Alexis Rice|June 10th, 2013|Categories: School Boards, Federal Programs, Elementary and Secondary Education Act, Student Achievement, Policy Formation, Legislative advocacy, Federal Advocacy, No Child Left Behind|Tags: , , , |

National school leadership organizations urge “adequate time” for Common Core implementation

States and school districts need adequate time, professional development, and the technical infrastructure to properly transition to the Common Core State Standards (CCSS) and the assessment requirements, the National School Boards Association (NSBA) and the major organizations representing school administrators say in a joint statement on the issue.

“Strong educational standards can be an important tool for improving student achievement, but states and school districts must be well prepared to successfully implement the Common Core State Standards,” said NSBA Executive Director Thomas J. Gentzel. “For the standards to succeed, states and school districts must have the financial resources and the infrastructure to manage online assessments, and they must be able to provide school administrators and teachers with the professional development.”

NSBA, AASA (the School Superintendents Association), the National Association of Elementary School Principals, and the National Association of Secondary School Principals wrote the document. It notes that states and districts face “very real obstacles” to align their curricula with the new standards and administer the required tests.

“Getting this transition right can mean the difference between getting and keeping public and educator support for the Common Core or a loss in confidence in the standards and even the public schools, especially if as expected the first-year scores will disappoint,” the statement notes.

There are further technical challenges surrounding the online assessments, which are scheduled to be put in place in 2014-15–including bandwidth, infrastructure and professional development. The concept of online assessments is widely supported by educators, but the timeline “could derail the good work already in place through the CCSS and deny the assessments the opportunity to provide the same academic benefits,” according to the document.

Currently 45 states, the District of Columbia, four territories, and the Department of Defense Education Activity have adopted the CCSS. In supporting the development of the CCSS, NSBA believes that the standards should be adapted voluntarily by the states and not mandated as a condition for receiving federal education program funds.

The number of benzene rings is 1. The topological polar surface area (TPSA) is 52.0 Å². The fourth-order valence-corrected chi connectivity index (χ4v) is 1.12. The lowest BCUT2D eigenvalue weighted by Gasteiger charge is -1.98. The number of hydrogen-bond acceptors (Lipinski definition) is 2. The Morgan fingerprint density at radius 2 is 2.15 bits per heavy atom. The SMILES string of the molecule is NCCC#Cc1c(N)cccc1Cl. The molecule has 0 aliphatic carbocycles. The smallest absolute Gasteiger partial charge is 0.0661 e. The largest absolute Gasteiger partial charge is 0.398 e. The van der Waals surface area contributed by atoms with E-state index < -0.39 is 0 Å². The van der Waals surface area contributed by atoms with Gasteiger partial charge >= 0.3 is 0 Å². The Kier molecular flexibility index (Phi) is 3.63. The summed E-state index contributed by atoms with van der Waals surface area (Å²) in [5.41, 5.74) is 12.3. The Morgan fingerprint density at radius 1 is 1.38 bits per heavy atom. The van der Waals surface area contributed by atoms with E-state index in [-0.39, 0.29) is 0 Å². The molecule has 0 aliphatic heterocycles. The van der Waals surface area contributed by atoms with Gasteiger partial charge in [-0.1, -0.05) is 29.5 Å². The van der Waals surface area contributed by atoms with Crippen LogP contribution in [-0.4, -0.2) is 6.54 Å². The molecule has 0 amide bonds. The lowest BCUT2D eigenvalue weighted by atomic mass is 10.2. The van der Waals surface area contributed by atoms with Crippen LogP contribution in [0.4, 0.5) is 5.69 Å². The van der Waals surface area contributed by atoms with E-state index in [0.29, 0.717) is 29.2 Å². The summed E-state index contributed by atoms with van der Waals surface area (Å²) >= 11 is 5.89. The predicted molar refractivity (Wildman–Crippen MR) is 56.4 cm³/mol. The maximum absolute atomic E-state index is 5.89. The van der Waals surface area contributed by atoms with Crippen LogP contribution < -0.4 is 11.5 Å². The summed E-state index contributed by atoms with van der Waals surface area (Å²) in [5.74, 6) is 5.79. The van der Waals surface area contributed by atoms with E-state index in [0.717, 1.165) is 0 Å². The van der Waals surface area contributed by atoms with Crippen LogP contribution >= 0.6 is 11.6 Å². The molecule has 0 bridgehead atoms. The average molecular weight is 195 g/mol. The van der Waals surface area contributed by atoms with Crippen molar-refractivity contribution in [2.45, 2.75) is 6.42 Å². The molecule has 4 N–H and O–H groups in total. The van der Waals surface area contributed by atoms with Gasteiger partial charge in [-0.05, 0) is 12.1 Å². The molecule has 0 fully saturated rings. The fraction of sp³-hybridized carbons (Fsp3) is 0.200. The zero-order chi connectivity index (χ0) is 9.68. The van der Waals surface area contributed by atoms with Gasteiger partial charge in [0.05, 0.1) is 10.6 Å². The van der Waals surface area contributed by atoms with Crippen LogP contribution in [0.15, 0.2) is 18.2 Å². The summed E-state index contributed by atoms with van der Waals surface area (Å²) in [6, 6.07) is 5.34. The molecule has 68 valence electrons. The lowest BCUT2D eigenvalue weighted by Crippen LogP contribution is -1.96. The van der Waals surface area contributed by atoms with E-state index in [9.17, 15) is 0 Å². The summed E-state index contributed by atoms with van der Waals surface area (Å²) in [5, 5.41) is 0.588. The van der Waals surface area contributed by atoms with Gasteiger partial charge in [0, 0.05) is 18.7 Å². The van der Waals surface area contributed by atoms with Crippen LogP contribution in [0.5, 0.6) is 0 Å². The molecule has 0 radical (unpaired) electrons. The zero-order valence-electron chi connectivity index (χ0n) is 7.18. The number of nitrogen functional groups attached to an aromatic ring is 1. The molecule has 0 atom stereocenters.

Alexis Rice|May 29th, 2013|Categories: School Boards, Teachers, Federal Programs, Educational Finance, National Standards, Student Achievement, Policy Formation, Budgeting, Public Advocacy|Tags: , , , |

NSBA, Impact Aid districts warn of consequences of federal budget cuts

Federal budget cuts are coming for every school district this fall—but the reality of teacher layoffs and program cuts already are here for school districts that receive Impact Aid.

Two district officials who already have endured the first round of scheduled cuts shared their experiences in a teleconference organized by the National School Boards Association (NSBA) and the National Association of Federally Impacted Schools (NAFIS).

NSBA is continuing to lobby Congress through its grassroots network to stop or mitigate sequestration, the automatic, across-the-board cuts that took place when Congress failed to pass a budget in March.

“We urge Congress to develop a plan that not only protects education as a civil right but also as a national security interest,” said NSBA President David A. Pickler, who added that while “federal dollars are going away, the mandates remain.”

Pickler, a member of the Shelby County school board in Memphis, said his district plans to lay off instructional coaches, who work with struggling learners and help prepare students for tests, and behavioral interventionists, who help students with significant behavioral issues.

Impact Aid, the fund that reimburses school districts that lose tax revenue because of federally controlled land, was the only major K-12 program that saw immediate budget cuts; other K-12 programs will be pared down about 5 percent beginning Oct. 1 and will see scheduled decreases over the next 10 years. Some Impact Aid districts have had to cut academic programs, teachers, and paraprofessionals in the middle of the school year.

Karen Gray, the president of the Silver Valley Unified School District’s board, said the district’s preschool that serves many special-needs children had seen the brunt of this year’s cuts. The Yermo, Calif., school district includes a military base, and educating students whose parents are deployed creates additional challenges, Gray noted.

“Our board and staff continuously adjust our finances,” she said. The district has avoided teacher layoffs so far by eliminating jobs through attrition.

Roy Nelson, a school board member in the Red Lake Independent School District in Red Lake, Minn., said his district had eliminated seven teacher jobs and three paraprofessional jobs and scaled back elementary music and tutoring programs.

Parents, though, are concerned about school safety given last year’s shootings in Connecticut and a shooting in 2005 that killed seven students at a Red Lake high school, Nelson said. But the district cannot afford to hire more security guards.

More than 700 school boards have passed resolutions asking Congress to pass a budget that fully funds K-12 education programs. Go to NSBA’s Stop Sequestration webpage for more information and sample resolutions.

 

Joetta Sack-Min|May 23rd, 2013|Categories: School Boards, Educational Legislation, Federal Programs, Educational Finance, Arts Education, Board governance, Policy Formation, Budgeting, Legislative advocacy, Federal Advocacy|Tags: , , , , |

Marketplace Fairness Act could help schools gain sales tax revenues, NSBA says

The National School Boards Association (NSBA) is urging lawmakers to pass the Marketplace Fairness Act, which would require all online or catalog companies collect taxes from internet purchases. The measure would allow states and local governments to collect an estimated $23 billion per year that could be used to address budget shortfalls in education and other priorities.